Laboratory findings always present anemia, leukocytosis and deviation to the left. Examination of the lymph generally presents a high bacilloscobic index4,8 (not found in the described case, probably due to a technical flaw while performing the tests). In the histology, infiltrated inflammation with foamy histiocytes are observed together with vascular damage due to direct invasion by M. leprae into endothelial cells7 causing vasculitis and thrombosis of the superficial and deeper vessels with consequent hemorrhage and infarction of the skin. Acid-fast bacilli can be detected with Ziehl or Fite-Faraco stains.3,4,10 These findings are observed as much in the clinically altered skin as in the apparently healthy skin.2
Treatment consists of polychemotherapy for multibacilli and sometimes systemic corticoids for control of the reactions. Unlike erythematous nodular leprosy, Lucio's leprosy phenomenon when it occurs in Lucio's leprosy does not present a good response to thalidomide.9,11
Pregnancy has been associated with a high incidence of onset of the first signs or aggravation of leprosy. The critical period is considered to be between the last quarter of gestation and the first three months of nursing due to hormonal, metabolic and immune system alterations. In gestation cellular immunity is relatively suppressed, mainly in the third quarter, leading to the unchaining or worsening of type 2 reactions, as in the described case. There is also the risk of recurrence of the disease.12 In the puerperium there is a relative suppression of the humoral immunity, with a greater risk for the development of type 1 reactions beginning between the third and sixteenth week of postpartum.6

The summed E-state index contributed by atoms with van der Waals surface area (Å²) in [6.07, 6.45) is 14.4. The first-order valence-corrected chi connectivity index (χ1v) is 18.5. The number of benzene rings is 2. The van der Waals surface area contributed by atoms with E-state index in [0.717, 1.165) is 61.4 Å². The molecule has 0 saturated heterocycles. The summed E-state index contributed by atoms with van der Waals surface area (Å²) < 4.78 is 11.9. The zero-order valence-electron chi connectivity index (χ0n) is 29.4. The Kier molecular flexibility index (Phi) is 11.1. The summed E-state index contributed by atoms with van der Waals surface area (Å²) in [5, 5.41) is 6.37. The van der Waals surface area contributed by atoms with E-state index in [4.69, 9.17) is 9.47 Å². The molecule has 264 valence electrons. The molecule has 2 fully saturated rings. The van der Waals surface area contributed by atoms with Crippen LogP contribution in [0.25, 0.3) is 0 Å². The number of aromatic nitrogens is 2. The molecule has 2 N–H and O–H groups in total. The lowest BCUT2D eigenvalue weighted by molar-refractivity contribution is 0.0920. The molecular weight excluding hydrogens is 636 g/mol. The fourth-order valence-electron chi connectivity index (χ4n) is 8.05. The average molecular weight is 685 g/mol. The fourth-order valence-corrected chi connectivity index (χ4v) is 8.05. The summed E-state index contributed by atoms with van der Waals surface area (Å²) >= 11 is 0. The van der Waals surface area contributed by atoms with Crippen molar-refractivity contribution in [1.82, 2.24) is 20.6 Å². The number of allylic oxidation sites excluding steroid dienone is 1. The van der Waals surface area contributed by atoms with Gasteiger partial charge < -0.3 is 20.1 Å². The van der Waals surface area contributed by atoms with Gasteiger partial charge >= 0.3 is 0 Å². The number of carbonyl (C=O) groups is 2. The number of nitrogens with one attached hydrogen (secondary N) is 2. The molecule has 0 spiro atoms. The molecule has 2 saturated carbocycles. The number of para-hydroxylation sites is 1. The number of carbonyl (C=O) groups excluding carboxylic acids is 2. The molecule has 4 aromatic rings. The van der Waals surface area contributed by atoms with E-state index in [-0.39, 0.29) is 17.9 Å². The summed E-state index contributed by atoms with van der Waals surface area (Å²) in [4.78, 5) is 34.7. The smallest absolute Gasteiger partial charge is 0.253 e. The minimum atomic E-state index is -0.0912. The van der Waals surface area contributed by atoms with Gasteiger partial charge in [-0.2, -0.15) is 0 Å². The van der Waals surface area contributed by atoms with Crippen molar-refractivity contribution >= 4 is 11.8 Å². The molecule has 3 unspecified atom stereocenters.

Newborn whose mothers presented leprosy during pregnancy tend to weigh less than the mean for the general population12 and present a higher incidence of respiratory problems,13 due to placental inadequacy and consequent intra-uterine growth retardation. Nevertheless there is no conclusive controlled study that provides evidence of complications in a gestation as a result of having been treated with polychemotherapy.6 Although the newborn may present intercurrent disease, such as foleate dermatitis in the first hours of life due to the sulfone and impregnation of clofazimine in the skin, which presents a brownish coloration.12
Women should be encouraged to treat leprosy with polychemotherapy before considering a future pregnancy.13 In a recent publication, the Ministry of Health (Ordinance 1073-26 Sept. 2000),14 recommended the treatment of pregnant women with leprostatics (rifampicin, clofazimine and dapsone) in the standard regimen, despite the usual recommendation of restricting the ingestion of drugs in the first quarter of pregnancy. It was considered that the benefits of the treatment outweigh the risks.
The clinical picture, laboratory exams and histopathology in the described case confirm the diagnosis of non-nodular lepromatous leprosy with Lucio's leprosy phenomenon. The gestation being associated with the diagnosis of infection and to the virulent reactional state type 2, which was probably related to the physiologic immunosuppression of this period. q
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Karin Adriane Helmer
R. Padre Anchieta, 1721 - apto. 102
80730-000 Curitiba PR
Tel.: (41) 336-0161
in August, 17th of 2001
Approved by the Consultive Council and accepted for publication in October, 28th of 2002
* Work done at "Hospital de Clínicas da Universidade Federal do Paraná".